Home Archives August 2009 Timber cash stuck in the muck

Timber cash stuck in the muck

| Print |  Email
Thursday, July 23, 2009

There has been a lot of hopeful hype this summer that timber may be poised for a comeback.

The optimism has nothing to do with economics. Lumber prices and production are down more than 25% from a year ago, and they weren’t that strong then. The housing slump has pulverized demand for building products, and no state has suffered more than Oregon, the largest lumber producer in the nation.

So it’s not surprising that forestry companies are lining up hungrily for federal stimulus money to put their people back to work preventing wildfires, converting wood scraps into biofuel and fixing bridges, roads and culverts.

Over $123 million worth of Oregon-based stimulus projects had been approved by the U.S. Forest Service as of July, including a $3.25 million youth jobs program, tens of millions of dollars worth of various fire prevention efforts, $1.25 million to restore sand dunes on the coast, $2 million to improve fish habitat in Douglas County, $5 million for the Warm Springs tribe’s woody biomass enterprise and $5 million for a new wood pellet plant in Grant County.

But the money has been slow to flow, clogged by a process that Jim Geisinger, executive vice president of Associated Oregon Loggers, calls a “bureaucratic nightmare” with “a lot of talk but very little action.”

Geisinger says only two forestry projects have received stimulus money, and both were simply expansions of previously approved fuel reduction projects in the Deschutes National Forest.

Peggy Kain, an assistant director at the Forest Service’s Portland office, says, “Everyone on all sides is really scrambling to get things finished, but it’s still a little ways out before they can go.”

Months have already passed. Not long after the passage of the $789 billion stimulus bill in February, the Oregon Department of Forestry compiled and submitted a list of 217 projects worth $252 million to be considered for federal stimulus funds in the spring.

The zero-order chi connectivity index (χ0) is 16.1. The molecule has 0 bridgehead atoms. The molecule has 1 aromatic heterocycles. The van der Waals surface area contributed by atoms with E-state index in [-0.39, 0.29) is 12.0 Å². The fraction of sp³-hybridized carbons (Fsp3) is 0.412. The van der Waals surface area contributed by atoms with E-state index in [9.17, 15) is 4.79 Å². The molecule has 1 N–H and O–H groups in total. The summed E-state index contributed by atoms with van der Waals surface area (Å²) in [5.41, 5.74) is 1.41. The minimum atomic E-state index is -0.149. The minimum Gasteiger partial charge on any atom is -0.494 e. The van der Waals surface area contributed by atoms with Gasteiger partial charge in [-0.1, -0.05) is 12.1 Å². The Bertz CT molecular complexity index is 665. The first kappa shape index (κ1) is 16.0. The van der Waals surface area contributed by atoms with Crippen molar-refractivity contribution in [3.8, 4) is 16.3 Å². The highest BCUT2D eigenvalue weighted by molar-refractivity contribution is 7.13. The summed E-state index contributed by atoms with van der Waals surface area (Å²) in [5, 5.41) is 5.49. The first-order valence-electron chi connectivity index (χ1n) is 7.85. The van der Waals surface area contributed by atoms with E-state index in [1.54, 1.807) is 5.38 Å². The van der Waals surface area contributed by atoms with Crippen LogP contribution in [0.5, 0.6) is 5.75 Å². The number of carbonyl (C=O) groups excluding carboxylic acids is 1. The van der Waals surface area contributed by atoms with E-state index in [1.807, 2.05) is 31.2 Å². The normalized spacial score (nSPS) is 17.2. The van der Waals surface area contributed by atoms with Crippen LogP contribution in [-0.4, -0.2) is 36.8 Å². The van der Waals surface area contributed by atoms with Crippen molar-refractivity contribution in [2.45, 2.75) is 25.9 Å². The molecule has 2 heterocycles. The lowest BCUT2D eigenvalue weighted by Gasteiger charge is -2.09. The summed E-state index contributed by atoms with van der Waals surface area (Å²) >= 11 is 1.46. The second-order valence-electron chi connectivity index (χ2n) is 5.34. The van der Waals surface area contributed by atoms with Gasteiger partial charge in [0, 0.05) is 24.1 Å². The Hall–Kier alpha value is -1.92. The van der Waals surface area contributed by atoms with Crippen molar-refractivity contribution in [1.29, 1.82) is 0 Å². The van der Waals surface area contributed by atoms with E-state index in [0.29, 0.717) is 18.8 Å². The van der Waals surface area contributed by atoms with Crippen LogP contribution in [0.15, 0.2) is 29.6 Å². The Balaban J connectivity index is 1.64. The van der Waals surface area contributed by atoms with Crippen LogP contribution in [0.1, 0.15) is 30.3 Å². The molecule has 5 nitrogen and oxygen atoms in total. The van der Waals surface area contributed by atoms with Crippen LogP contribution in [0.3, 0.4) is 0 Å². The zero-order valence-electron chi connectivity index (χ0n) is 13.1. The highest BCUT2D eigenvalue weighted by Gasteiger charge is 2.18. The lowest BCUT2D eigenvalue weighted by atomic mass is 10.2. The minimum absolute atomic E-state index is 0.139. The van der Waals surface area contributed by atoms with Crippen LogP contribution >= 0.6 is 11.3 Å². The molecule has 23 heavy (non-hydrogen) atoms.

As of mid July, none of these projects had launched, and the return of the fire season makes it unlikely any of the fire prevention projects will be completed this year, ODF spokesman Rod Nichols says.

ODF is also applying for $14 million in stimulus money from NOAA Fisheries to hire contractors to restore streams and improve fish habitat. As of mid July, none of those projects has launched either.

BEN JACKLET
 

More Articles

Reimagining education to solve Oregon's student debt and underemployment problems

News
Thursday, November 13, 2014
carsonstudentdept-thumbBY RYAN CARSON | OP-ED CONTRIBUTOR

How do we skill up our future technology workforce in a smart way to take advantage of these high-paying jobs? The answer shouldn’t focus only on helping people get a bachelor’s degree.


Read more...

Fork & Bottle

October 2014
Thursday, September 25, 2014

National media can’t get enough of Oregon’s pinot noir, artisan-food purveyors and lively, independent film scene.


Read more...

Podcast: Turn Things Around with David Marquet

Contributed Blogs
Friday, October 17, 2014
davidmarquet thumbBY TOM COX | OB BLOGGER

How can you move from a command-and-control leadership model to one of true empowerment and accountability? David Marquet did, and he took notes along the way.


Read more...

OB Poll: Wineries and groceries

News
Friday, October 24, 2014

24-winethumbA majority of respondents agreed: Local vineyards should remain Oregon-owned and quality is the most important factor when determining where to eat or buy groceries.


Read more...

Fly Zone

November/December 2014
Wednesday, October 22, 2014
BY JOE ROJAS-BURKE

The black soldier fly’s larvae are among the most ravenous and least picky eaters on earth.


Read more...

Woman of Steel

November/December 2014
Wednesday, October 22, 2014
BY LINDA BAKER

Tamara Lundgren tackles the challenges—without getting trampled.


Read more...

Shifting Ground

November/December 2014
Wednesday, October 22, 2014
BY JOE ROJAS-BURKE

Bans on genetically modified crops create uncertainty for farmers.


Read more...
Oregon Business magazinetitle-sponsored-links-02
SPONSORED LINKS